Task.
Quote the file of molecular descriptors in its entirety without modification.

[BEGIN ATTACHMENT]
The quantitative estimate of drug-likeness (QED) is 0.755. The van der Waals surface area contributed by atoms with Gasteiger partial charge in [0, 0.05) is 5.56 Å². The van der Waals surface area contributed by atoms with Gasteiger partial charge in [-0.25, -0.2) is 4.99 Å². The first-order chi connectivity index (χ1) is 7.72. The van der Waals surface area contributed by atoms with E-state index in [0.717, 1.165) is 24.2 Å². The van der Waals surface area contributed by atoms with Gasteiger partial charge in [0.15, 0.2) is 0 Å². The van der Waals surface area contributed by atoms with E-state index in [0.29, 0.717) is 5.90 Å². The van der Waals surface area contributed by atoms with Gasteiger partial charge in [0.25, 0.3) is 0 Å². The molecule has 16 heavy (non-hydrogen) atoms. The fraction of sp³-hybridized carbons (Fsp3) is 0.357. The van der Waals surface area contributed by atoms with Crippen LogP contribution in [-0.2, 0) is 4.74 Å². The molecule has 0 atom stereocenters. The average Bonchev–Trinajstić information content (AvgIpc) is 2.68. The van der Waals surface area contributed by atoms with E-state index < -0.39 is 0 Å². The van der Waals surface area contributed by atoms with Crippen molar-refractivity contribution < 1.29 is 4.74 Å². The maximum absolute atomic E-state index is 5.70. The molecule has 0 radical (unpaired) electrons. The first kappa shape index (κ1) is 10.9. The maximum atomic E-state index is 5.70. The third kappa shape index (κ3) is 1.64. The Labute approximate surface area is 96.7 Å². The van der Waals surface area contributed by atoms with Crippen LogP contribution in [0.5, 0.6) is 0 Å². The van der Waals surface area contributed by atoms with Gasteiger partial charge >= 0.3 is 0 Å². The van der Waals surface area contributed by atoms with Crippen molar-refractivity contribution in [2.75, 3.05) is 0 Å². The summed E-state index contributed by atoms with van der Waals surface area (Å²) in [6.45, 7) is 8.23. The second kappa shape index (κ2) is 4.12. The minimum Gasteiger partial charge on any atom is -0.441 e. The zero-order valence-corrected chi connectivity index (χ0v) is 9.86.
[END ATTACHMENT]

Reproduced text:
The quantitative estimate of drug-likeness (QED) is 0.755. The van der Waals surface area contributed by atoms with Gasteiger partial charge in [0, 0.05) is 5.56 Å². The van der Waals surface area contributed by atoms with Gasteiger partial charge in [-0.25, -0.2) is 4.99 Å². The first-order chi connectivity index (χ1) is 7.72. The van der Waals surface area contributed by atoms with E-state index in [0.717, 1.165) is 24.2 Å². The van der Waals surface area contributed by atoms with Gasteiger partial charge in [0.15, 0.2) is 0 Å². The van der Waals surface area contributed by atoms with E-state index in [0.29, 0.717) is 5.90 Å². The van der Waals surface area contributed by atoms with Gasteiger partial charge in [0.25, 0.3) is 0 Å². The molecule has 16 heavy (non-hydrogen) atoms. The fraction of sp³-hybridized carbons (Fsp3) is 0.357. The van der Waals surface area contributed by atoms with Crippen LogP contribution in [-0.2, 0) is 4.74 Å². The molecule has 0 atom stereocenters. The average Bonchev–Trinajstić information content (AvgIpc) is 2.68. The van der Waals surface area contributed by atoms with E-state index < -0.39 is 0 Å². The van der Waals surface area contributed by atoms with Crippen molar-refractivity contribution < 1.29 is 4.74 Å². The maximum absolute atomic E-state index is 5.70. The molecule has 0 radical (unpaired) electrons. The first kappa shape index (κ1) is 10.9. The maximum atomic E-state index is 5.70. The third kappa shape index (κ3) is 1.64. The Labute approximate surface area is 96.7 Å². The van der Waals surface area contributed by atoms with Crippen LogP contribution in [0.5, 0.6) is 0 Å². The van der Waals surface area contributed by atoms with Gasteiger partial charge >= 0.3 is 0 Å². The van der Waals surface area contributed by atoms with Crippen molar-refractivity contribution in [2.75, 3.05) is 0 Å². The summed E-state index contributed by atoms with van der Waals surface area (Å²) in [6.45, 7) is 8.23. The second kappa shape index (κ2) is 4.12. The minimum Gasteiger partial charge on any atom is -0.441 e. The zero-order valence-corrected chi connectivity index (χ0v) is 9.86.